Politics has traditionally been men’s business. Gradually women have come to be given more space in this sphere of public activity. However, there are still strains of traditional masculine values evident in political activity, organisation and debate.
There are good and bad consequences of this. The worst is the way debate in the House is treated as a competitive game. Too often performances are seen in terms of how much kudos they give the performer, rather than in terms of how much they contribute to the greater good of all of society.
This is a long but worthwhile read – Mary Beard’s London Review of Books’ Winter Lecture 2014, on “The Public Voice of Women”.
She charts the western history of women’s exclusion and/or marginalisation from public speaking, including politics. She includes saying that, these days, women’s access to public speaking is far better, with the longer masculine tradition being only one of many contemporary influences.
The lecture begins,
I want to start very near the beginning of the tradition of Western literature, and its first recorded example of a man telling a woman to ‘shut up’; telling her that her voice was not to be heard in public. I’m thinking of a moment immortalised at the start of the Odyssey.
This is how Beard tells it:
The process starts in the first book with Penelope coming down from her private quarters into the great hall, to find a bard performing to throngs of her suitors; he’s singing about the difficulties the Greek heroes are having in reaching home. She isn’t amused, and in front of everyone she asks him to choose another, happier number. At which point young Telemachus intervenes: ‘Mother,’ he says, ‘go back up into your quarters, and take up your own work, the loom and the distaff … speech will be the business of men, all men, and of me most of all; for mine is the power in this household.’ And off she goes, back upstairs.
There is something faintly ridiculous about this wet-behind-the-ears lad shutting up the savvy, middle-aged Penelope. But it’s a nice demonstration that right where written evidence for Western culture starts, women’s voices are not being heard in the public sphere; more than that, as Homer has it, an integral part of growing up, as a man, is learning to take control of public utterance and to silence the female of the species.
This is the origins of the Western legacy at its most direct and raw. Beard goes on to argue that, while it’s legacy is still present in the 21st century, it has been somewhat weakened.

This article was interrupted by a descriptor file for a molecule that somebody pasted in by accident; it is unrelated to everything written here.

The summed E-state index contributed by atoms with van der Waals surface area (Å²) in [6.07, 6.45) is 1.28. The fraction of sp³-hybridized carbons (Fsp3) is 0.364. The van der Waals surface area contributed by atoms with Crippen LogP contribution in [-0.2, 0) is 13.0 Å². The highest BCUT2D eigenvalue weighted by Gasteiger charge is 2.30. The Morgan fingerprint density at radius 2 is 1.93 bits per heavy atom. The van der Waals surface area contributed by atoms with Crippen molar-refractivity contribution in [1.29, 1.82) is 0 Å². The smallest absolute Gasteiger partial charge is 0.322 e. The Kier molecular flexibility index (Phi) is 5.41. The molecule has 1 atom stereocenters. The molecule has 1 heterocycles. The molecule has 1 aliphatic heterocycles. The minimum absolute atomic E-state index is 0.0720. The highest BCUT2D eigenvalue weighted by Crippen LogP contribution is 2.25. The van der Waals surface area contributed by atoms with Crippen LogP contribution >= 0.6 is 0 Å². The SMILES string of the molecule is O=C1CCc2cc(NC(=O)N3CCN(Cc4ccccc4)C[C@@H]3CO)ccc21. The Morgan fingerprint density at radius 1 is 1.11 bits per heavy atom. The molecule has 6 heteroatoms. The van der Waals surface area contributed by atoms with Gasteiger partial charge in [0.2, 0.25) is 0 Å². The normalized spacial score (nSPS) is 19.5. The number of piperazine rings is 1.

Beard argues there are still some of the underlying assumptions, concepts and values that contribute to the gendering of public speech: e.g. references to people’s public speaking as “whining”, has a “feminine” origin. This has a historical origin, whereby women’s voices were dismissed as a “whine” unsuited to public speaking. Masculine deep voices are seen as more politically authoritative.
Several women politicians have opted to try to lower their speaking voice – Margaret Thatcher the most noted.
While for many, Helen Clark was a great Prime Minister, some opponents viciously questioned her femininity and (hetero)sexuality, were questioned and used that as a way to undermine her. Such underhand methods have a pretty long historical legacy.
Beard concludes with a particularly gruesome and brutal act committed by the Roman woman Fulvia: a brutal act that is a kind of feminine reversal of masculine brutality, turned against a powerful male as revenge – stabbing a hairpin into the tongue of the decapitated head of the dead Marcus Tullis Cicero (who had been a powerful public speaker.
Beard ends with this suggestion that we spend some time contemplating the legacy of assumptions about public (and political) speaking:
We should perhaps take our cue from this, and try to bring to the surface the kinds of question we tend to shelve about how we speak in public, why and whose voice fits. What we need is some old fashioned consciousness-raising about what we mean by the voice of authority and how we’ve come to construct it.
For instance, why does John Key get treated (at least as seen in the media) as “an ordinary Kiwi”, when a lot of his behaviour is that attributed to an “ordinary Kiwi male”?